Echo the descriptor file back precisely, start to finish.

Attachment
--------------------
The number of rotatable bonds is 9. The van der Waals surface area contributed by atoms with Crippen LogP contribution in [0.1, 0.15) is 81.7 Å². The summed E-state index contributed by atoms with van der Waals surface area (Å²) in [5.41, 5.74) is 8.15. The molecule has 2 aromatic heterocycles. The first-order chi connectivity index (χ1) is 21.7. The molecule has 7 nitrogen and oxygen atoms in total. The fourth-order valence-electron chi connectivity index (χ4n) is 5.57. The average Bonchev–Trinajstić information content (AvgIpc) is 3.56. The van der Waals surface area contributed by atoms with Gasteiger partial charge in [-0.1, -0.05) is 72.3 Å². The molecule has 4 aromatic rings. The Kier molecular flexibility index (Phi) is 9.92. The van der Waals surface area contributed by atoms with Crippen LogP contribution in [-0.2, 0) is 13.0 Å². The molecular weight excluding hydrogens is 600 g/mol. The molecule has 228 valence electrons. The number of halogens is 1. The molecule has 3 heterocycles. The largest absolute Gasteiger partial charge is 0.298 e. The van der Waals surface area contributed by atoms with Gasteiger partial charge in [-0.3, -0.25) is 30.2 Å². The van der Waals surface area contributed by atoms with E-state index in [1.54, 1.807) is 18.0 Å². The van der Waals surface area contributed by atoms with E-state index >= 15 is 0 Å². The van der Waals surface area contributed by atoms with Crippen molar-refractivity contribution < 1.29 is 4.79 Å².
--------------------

The number of rotatable bonds is 9. The van der Waals surface area contributed by atoms with Crippen LogP contribution in [0.1, 0.15) is 81.7 Å². The summed E-state index contributed by atoms with van der Waals surface area (Å²) in [5.41, 5.74) is 8.15. The molecule has 2 aromatic heterocycles. The first-order chi connectivity index (χ1) is 21.7. The molecule has 7 nitrogen and oxygen atoms in total. The fourth-order valence-electron chi connectivity index (χ4n) is 5.57. The average Bonchev–Trinajstić information content (AvgIpc) is 3.56. The van der Waals surface area contributed by atoms with Gasteiger partial charge in [-0.1, -0.05) is 72.3 Å². The molecule has 4 aromatic rings. The Kier molecular flexibility index (Phi) is 9.92. The van der Waals surface area contributed by atoms with Crippen LogP contribution in [-0.2, 0) is 13.0 Å². The molecular weight excluding hydrogens is 600 g/mol. The molecule has 228 valence electrons. The number of halogens is 1. The molecule has 3 heterocycles. The largest absolute Gasteiger partial charge is 0.298 e. The van der Waals surface area contributed by atoms with Gasteiger partial charge in [-0.3, -0.25) is 30.2 Å². The van der Waals surface area contributed by atoms with E-state index in [1.54, 1.807) is 18.0 Å². The van der Waals surface area contributed by atoms with E-state index >= 15 is 0 Å². The van der Waals surface area contributed by atoms with Crippen molar-refractivity contribution < 1.29 is 4.79 Å².